Presentation is loading. Please wait.

Presentation is loading. Please wait.

Commercial Policy and Imperfectly Competitive Markets.

Similar presentations


Presentation on theme: "Commercial Policy and Imperfectly Competitive Markets."— Presentation transcript:

1 Commercial Policy and Imperfectly Competitive Markets

2 The Politics of Protection in the U.S.: Main Mechanisms Protection is obtained through (1) direct action by the president (e.g., VERs) or (2) four types of legal procedures – Countervailing duties – Antidumping duties – Escape clause relief – Section 301 retaliation KEY CLAIMS TO PROTECTION PARTICULARLY FOR U.S. IMPORT SUBSTITUTE INDUSTRIES

3 The Politics of Protection in the U.S. In the case of these four legal procedures, a firm or industry petitions the federal government to initiate an investigation into foreign country or foreign firm practices Take them one by one

4 Countervailing Duties Countervailing duty: a tariff that is granted to a U.S. industry that has been hurt by a foreign countrys subsidizing its firms ---- U.S. Countervailing duty – Subsidies allow foreign firms to sell their products at lower prices; countervailing duty seeks to counter the effect of the subsidy – Problem: defining subsidy is subjective – The Uruguay Round defined subsidies as (1) a direct loan or transfer, (2) preferential tax treatment, (3) the supply of goods or services other than general infrastructure, or (4) income and price supports

5 Antidumping Duties Antidumping duty: a tariff levied on an import that is selling at a price below the products fair value (usually described as below marginal cost) The Problem: Defining fair value is subjective; antidumping duties are thus a source of tension between countries Dumping price below marginal cost Supply demand

6 THE DUMPING ISSUE PRICE BELOW ANY WILLINGNESS TO SUPPLY PREDATORY PRICING BELOW WORLD PRICE CONSUMERS BENEFIT BY a + b + c + d --- DOMESTIC IMPORT COMPETING PRODUCERS LOSE a SO WHY LEGISLATE AGAINST DUMPING?? PRESERVE STOCK VALUE? RESIST PREDATORY PRICING? --- MAINLY THIS IS THE ISSUE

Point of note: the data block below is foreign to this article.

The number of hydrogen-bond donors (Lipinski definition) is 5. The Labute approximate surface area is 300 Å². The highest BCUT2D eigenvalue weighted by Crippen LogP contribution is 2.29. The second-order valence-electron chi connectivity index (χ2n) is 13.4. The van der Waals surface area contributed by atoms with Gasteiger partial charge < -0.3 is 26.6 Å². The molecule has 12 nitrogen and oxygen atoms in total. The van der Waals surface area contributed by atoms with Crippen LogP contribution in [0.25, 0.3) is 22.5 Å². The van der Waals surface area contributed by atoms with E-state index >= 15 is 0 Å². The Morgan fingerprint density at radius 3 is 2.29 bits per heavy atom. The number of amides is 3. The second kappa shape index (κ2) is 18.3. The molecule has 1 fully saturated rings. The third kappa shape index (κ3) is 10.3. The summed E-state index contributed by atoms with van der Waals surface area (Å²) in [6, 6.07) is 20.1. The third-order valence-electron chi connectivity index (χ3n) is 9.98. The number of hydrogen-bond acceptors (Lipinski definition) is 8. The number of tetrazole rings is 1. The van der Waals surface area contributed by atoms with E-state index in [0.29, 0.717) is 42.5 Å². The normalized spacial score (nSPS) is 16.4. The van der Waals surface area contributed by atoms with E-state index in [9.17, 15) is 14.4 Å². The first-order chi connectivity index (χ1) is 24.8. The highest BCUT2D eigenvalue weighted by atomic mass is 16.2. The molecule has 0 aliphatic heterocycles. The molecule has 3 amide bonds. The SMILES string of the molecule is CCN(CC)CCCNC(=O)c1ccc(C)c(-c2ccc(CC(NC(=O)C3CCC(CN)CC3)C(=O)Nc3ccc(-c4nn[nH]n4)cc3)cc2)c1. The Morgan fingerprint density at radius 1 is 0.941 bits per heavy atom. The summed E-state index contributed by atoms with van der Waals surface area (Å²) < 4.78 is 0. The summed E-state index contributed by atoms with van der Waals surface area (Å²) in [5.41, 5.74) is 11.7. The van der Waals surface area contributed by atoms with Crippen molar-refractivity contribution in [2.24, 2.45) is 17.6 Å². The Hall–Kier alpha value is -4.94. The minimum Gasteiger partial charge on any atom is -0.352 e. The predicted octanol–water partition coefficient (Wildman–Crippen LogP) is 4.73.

7 FORMS OF PRICE DISCRIMINATION ---- THE INTERNATIONAL SCENE ---- SOMETIMES MIXED WITH DUMPING STRATEGIES Price Quantity Price Quantity International Market 1 International Market 2 Monopoly firms Marginal cost Demand MR

8 Price Quantity Price Quantity International Market 1 International Market 2 Monopoly firms Marginal cost Demand MR MONOPOLY PRICE MONOPOLY QUANTITIES SOLD IN EACH MARKET

9 SELLING IMPORTS BELOW WORLD PRICE INSIDE A NATION SUPPLY OR MC ABOVE AVC DEMAND PRICE QUANTITY SELLING PRICE WORLD PRICE

10 Back to Antidumping Duties WTO Rules: Dumping occurs when an exporter sells a product as a price below the one it charges in its home market USUALLY MEANING BELOW ITS HOME MARKET MARGINAL COST – The Problem: Comparing domestic and foreign market prices is difficult because of the differences in the price of transportation, wholesale, and other add-ons

11 How do we determine that dumping has occurred? Three methods to determine whether a good is being dumped 1.Comparing the price in third-country markets 2.Estimating the cost of production --- to get average and marginal cost 3.Estimate the foreign firms production costs (dumping occurs if the foreign firm is not selling at a price that provides a normal rate of return on invested capital)

12 In order for antidumping duties to be allowed, the country claiming dumping must show that the dumping has caused material injury to its firms --- so we get all kinds of claims We had the steel industry squawk in the U.S. And currently we are having the tire industry noise --- there is now a tariff on Chinese tire imports being argued – If dumping occurs without material injury, antidumping duty is not allowed

13 Problems: Economic theory and legal definitions are not in agreement – If a firm is not earning above average profits somewhere, it cannot maintain a price somewhere else that is below the cost – Firms often sell below costs -- How do we pick it up? May sell at below costs in order to penetrate a market May go for extended periods selling at prices that do not cover fixed costs as long as the costs of variable inputs (labor and materials) are covered